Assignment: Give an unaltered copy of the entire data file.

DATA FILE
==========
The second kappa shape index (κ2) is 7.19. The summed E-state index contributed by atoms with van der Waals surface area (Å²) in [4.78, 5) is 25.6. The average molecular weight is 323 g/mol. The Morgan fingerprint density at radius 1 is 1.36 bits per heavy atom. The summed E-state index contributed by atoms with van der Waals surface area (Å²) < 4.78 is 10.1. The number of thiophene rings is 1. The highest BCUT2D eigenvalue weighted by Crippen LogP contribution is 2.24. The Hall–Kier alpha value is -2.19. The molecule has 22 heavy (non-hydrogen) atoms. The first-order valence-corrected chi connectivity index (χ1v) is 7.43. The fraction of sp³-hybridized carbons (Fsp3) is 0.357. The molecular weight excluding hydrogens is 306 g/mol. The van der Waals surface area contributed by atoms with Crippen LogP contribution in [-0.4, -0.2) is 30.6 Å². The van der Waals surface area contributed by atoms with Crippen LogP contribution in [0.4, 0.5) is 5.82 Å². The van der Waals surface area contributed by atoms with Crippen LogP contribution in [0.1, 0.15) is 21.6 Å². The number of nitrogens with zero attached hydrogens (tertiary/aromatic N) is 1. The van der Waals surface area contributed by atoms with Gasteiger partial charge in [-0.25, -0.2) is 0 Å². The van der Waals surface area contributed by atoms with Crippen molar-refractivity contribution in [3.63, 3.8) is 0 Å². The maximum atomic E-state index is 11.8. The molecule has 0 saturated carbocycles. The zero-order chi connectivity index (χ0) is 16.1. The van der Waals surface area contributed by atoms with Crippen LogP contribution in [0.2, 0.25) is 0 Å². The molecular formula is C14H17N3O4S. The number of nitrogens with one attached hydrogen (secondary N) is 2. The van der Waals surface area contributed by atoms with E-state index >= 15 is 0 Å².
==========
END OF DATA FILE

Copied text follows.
The second kappa shape index (κ2) is 7.19. The summed E-state index contributed by atoms with van der Waals surface area (Å²) in [4.78, 5) is 25.6. The average molecular weight is 323 g/mol. The Morgan fingerprint density at radius 1 is 1.36 bits per heavy atom. The summed E-state index contributed by atoms with van der Waals surface area (Å²) < 4.78 is 10.1. The number of thiophene rings is 1. The highest BCUT2D eigenvalue weighted by Crippen LogP contribution is 2.24. The Hall–Kier alpha value is -2.19. The molecule has 22 heavy (non-hydrogen) atoms. The first-order valence-corrected chi connectivity index (χ1v) is 7.43. The fraction of sp³-hybridized carbons (Fsp3) is 0.357. The molecular weight excluding hydrogens is 306 g/mol. The van der Waals surface area contributed by atoms with Crippen LogP contribution in [-0.4, -0.2) is 30.6 Å². The van der Waals surface area contributed by atoms with Crippen LogP contribution in [0.4, 0.5) is 5.82 Å². The van der Waals surface area contributed by atoms with Crippen LogP contribution in [0.1, 0.15) is 21.6 Å². The number of nitrogens with zero attached hydrogens (tertiary/aromatic N) is 1. The van der Waals surface area contributed by atoms with Gasteiger partial charge in [-0.25, -0.2) is 0 Å². The van der Waals surface area contributed by atoms with Crippen molar-refractivity contribution in [3.63, 3.8) is 0 Å². The maximum atomic E-state index is 11.8. The molecule has 0 saturated carbocycles. The zero-order chi connectivity index (χ0) is 16.1. The van der Waals surface area contributed by atoms with Crippen LogP contribution in [0.2, 0.25) is 0 Å². The molecular formula is C14H17N3O4S. The number of nitrogens with one attached hydrogen (secondary N) is 2. The van der Waals surface area contributed by atoms with E-state index >= 15 is 0 Å².